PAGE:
In celebration of Black History Month, the Barclays Center will be honoring the legacy of Brooklyn’s African American basketball legacy with a new exhibit. The main concourse will host six large-scale photographs of the Black Fives, a league of groundbreaking basketball teams.
Early basketball teams were known as "fives," a reference to the game's five starting players. Like all organized sports of the day, basketball was segregated and in 1904, the Black Fives provided Blacks the opportunity to play the emerging game. Teams were sponsored by local churches, civic and social organizations; HBCUs such as Howard University and Lincoln University had their own Black Fives squads as well. Games were often played in concert venues during events advertised as "Basket Ball and Dance." Each year, teams from across the country battled for the right to be named "Colored Basketball World's Champions." Before the integration of the National Basketball Association and the now-defunct National Basketball League, the Black Fives teams were pivotal to the development of African-American basketball.
The Smart Set Athletic Club, Brooklyn’s own Black Fives team, was established in 1906 as the first independent, formally organized African-American basketball team; they are featured in the Barclays exhibit, as are their female counterparts—the Spartan Girls Athletic Club—and the Manhattan-based New York Girls team. The Black Fives foundation, founded by historian/author Claude Johnson and descendants of the historic team celebrated the exhibit’s unveiling recently at a community event. Johnson and the Black Fives were also honored at a Brooklyn Nets game, where John Rhea, President of the New York City Housing Authority formally proclaimed February 10, 2013, as “Black Fives Day” in the City of New York on behalf of Mayor Michael Bloomberg, who was unable to attend.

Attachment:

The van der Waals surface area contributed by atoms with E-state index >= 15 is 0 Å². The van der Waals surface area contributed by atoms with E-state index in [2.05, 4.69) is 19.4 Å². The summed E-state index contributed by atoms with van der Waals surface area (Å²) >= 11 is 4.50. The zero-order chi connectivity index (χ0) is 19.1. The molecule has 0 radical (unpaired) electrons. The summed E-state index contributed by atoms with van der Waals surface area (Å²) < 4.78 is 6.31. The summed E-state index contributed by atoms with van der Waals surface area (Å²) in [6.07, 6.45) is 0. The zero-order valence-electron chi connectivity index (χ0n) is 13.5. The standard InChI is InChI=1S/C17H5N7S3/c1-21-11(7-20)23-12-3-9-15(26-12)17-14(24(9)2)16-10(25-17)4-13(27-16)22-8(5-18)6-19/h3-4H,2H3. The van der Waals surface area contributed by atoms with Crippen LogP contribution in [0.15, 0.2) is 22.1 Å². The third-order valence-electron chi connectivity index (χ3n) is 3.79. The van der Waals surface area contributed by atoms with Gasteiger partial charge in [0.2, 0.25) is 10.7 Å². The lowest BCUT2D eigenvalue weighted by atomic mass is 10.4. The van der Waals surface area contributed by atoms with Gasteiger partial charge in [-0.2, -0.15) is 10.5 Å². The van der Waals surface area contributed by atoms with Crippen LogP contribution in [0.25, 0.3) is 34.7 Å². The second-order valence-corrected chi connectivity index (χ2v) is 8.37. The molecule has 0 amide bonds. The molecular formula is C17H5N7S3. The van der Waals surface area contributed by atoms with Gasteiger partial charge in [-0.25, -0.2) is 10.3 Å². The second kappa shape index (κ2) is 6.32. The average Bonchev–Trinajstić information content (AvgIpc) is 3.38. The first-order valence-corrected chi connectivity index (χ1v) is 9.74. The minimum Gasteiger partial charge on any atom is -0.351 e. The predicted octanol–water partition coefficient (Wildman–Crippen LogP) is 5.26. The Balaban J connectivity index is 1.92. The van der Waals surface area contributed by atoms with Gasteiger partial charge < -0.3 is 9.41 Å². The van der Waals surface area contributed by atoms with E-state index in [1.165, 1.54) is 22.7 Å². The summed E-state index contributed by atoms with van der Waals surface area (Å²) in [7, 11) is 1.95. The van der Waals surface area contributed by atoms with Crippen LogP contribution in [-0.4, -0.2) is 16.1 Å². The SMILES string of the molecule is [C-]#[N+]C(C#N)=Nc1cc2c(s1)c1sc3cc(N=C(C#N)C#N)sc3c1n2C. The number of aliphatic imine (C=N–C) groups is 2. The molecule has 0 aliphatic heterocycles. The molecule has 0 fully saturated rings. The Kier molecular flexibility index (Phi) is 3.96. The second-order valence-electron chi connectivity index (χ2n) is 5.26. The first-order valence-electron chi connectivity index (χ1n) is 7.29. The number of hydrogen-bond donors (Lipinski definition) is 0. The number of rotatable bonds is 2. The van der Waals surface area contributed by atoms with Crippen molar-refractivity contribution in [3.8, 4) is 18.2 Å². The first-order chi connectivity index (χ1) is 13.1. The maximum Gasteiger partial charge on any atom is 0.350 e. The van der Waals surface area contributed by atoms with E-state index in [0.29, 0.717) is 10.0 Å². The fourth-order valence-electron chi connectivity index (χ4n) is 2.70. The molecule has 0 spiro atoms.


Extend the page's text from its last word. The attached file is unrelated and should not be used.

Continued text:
Brooklyn Nets General Manager Billy King presented Johnson with the “Ordinary People Doing Extraordinary Things Award” in honor of his tireless efforts in conducting research about the Black Fives and cultivating a network of the players' descendants.
“Barclays Center is a crossroads for Brooklyn, and honoring the Black Fives is a great way to bring sports, Brooklyn’s history, and our community together in a meaningful way,” said Bruce Ratner, developer and majority owner of Barclays Center. “As professional basketball once again comes to life in Brooklyn, it’s a perfect moment to recognize the men and women who showed incredible commitment to the sport by being among the borough’s first players.”